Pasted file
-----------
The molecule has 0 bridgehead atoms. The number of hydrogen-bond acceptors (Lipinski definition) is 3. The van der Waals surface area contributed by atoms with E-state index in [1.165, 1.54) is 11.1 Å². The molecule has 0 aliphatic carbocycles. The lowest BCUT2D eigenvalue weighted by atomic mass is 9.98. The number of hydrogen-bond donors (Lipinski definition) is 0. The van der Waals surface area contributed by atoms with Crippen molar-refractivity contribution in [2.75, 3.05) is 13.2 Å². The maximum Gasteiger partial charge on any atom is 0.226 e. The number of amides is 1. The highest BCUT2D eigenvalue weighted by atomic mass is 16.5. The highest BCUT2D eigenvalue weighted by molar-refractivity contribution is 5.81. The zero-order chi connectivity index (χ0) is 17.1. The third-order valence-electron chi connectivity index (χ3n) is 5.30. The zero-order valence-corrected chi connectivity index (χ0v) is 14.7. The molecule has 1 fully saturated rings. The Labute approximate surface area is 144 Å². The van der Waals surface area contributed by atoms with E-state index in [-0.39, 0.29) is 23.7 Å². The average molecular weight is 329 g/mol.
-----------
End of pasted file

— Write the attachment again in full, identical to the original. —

The molecule has 0 bridgehead atoms. The number of hydrogen-bond acceptors (Lipinski definition) is 3. The van der Waals surface area contributed by atoms with E-state index in [1.165, 1.54) is 11.1 Å². The molecule has 0 aliphatic carbocycles. The lowest BCUT2D eigenvalue weighted by atomic mass is 9.98. The number of hydrogen-bond donors (Lipinski definition) is 0. The van der Waals surface area contributed by atoms with Crippen molar-refractivity contribution in [2.75, 3.05) is 13.2 Å². The maximum Gasteiger partial charge on any atom is 0.226 e. The number of amides is 1. The highest BCUT2D eigenvalue weighted by atomic mass is 16.5. The highest BCUT2D eigenvalue weighted by molar-refractivity contribution is 5.81. The zero-order chi connectivity index (χ0) is 17.1. The third-order valence-electron chi connectivity index (χ3n) is 5.30. The zero-order valence-corrected chi connectivity index (χ0v) is 14.7. The molecule has 1 fully saturated rings. The Labute approximate surface area is 144 Å². The van der Waals surface area contributed by atoms with E-state index in [-0.39, 0.29) is 23.7 Å². The average molecular weight is 329 g/mol.